Defense Secretary, Chief of Staff to "Learn Lessons" From Afghanistan
"America's longest war has come to a close," that's how Secretary Austin announced the end to the 20-year US invasion of Afghanistan after the last soldier left the country.
United States Defense Secretary Lloyd Austin and Chief of Staff Mark Milley pledged Wednesday to "learn every lesson that we can" from the war on Afghanistan. "We are all conflicted with feelings of pain and anger," they said, commenting on the Taliban assuming control of Afghanistan.
In the first public announcement since the end of the chaotic evacuations of 124,000 civilians from the Kabul airport, Secretary Austin said, "No operation is ever perfect."
The Afghanistan veteran announced that the United States' longest war has "come to a close" after the last American soldier left Afghanistan.
The American defense chief also revealed that the United States was communicating with the Taliban on a very narrow set of issues.
Austin dedicated a part of his briefing to the "sacrifices" of those in uniform in Afghanistan who have served since 2001. 800,000 soldiers, 2,461 of whom died in combat - reportedly, 13 of the latter died in the Kabul Aiport explosion that happened in the last few hours before the evacuations were completed.
The high-ranking defense official admitted that the war that the United States launched in 2001 to overthrow the Taliban could be something difficult for those who lost brothers in arms, as well as the families of those fallen in Afghanistan.
Secretary Austin concluded with a word for the families of the soldiers who have died in Afghanistan. He said he knows how difficult the past few days have been, "But we shouldn't expect Afghan war veterans to agree any more than any other group of Americans. I've heard strong views from many sides in recent days, and that's vital, that's democracy, that's America."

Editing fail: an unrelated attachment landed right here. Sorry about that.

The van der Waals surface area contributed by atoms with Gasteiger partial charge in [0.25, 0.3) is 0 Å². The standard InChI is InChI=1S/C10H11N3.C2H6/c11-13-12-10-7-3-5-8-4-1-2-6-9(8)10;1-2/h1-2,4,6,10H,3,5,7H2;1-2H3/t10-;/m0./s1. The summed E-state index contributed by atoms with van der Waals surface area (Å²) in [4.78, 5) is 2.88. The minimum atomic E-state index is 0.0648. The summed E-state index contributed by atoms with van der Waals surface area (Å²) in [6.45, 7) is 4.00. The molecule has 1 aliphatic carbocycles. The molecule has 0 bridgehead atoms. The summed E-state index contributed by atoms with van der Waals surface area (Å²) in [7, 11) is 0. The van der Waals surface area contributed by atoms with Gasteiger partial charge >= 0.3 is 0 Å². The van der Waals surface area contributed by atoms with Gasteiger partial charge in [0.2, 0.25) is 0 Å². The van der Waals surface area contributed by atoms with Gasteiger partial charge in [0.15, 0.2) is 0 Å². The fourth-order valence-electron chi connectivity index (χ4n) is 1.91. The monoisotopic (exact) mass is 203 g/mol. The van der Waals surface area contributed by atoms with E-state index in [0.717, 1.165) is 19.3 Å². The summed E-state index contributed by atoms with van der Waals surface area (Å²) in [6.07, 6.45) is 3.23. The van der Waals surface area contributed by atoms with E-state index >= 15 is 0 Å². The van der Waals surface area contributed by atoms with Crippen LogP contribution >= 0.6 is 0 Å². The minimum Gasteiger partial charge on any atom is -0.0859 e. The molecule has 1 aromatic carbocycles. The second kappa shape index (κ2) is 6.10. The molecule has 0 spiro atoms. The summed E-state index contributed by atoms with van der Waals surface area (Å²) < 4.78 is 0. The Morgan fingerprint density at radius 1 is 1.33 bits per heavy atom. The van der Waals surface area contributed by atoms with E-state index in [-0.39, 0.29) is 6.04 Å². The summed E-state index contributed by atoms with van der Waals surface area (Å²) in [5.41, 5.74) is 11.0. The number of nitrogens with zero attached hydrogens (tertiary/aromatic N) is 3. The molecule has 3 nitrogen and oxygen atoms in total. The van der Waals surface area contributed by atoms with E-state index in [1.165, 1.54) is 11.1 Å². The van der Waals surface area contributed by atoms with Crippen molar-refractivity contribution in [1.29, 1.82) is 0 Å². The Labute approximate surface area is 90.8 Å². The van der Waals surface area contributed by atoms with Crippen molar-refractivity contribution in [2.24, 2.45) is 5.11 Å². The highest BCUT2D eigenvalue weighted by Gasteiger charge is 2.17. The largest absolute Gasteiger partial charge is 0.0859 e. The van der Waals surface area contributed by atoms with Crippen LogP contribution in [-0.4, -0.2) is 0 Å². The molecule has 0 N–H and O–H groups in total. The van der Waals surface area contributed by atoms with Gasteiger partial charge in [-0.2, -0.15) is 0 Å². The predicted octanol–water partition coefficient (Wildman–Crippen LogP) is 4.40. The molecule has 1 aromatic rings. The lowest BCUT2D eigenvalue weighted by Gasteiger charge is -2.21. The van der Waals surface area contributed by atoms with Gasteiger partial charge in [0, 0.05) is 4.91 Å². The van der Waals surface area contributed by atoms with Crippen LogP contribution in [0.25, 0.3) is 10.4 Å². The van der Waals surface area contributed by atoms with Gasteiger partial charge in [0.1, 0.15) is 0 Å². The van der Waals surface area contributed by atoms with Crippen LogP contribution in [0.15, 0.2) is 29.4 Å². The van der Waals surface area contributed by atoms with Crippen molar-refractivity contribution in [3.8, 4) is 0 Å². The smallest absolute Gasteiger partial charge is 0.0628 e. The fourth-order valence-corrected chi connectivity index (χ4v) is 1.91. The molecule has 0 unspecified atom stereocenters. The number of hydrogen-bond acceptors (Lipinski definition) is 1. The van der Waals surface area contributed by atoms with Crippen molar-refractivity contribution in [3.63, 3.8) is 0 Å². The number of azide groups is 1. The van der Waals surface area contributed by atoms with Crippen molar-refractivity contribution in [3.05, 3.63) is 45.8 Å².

He also indicated that he would be visiting the Gulf during the upcoming period.
Milley for Cooperation with the Taliban Against ISIS-K
Mark Milley, chairman of the Joint Chiefs of Staff, who is an Afghanistan veteran as well, admitted that these days have been "emotional and trying."
Milley highlighted that the Biden administration has many conflicting feelings, ranging from anger and sorrow to pride and resilience.
He also highlighted that the United States would be learning from this experience, adding that the US getting to this state in Afghanistan will be analyzed and studied for years to come.
"We in the military will approach this with humility, transparency, and candor," the military official noted. There are many tactical, operational, and strategic lessons to be learned, he continued.
Milley stated that coordination with the Taliban against ISIS-K is possible when asked by a reporter about the subject.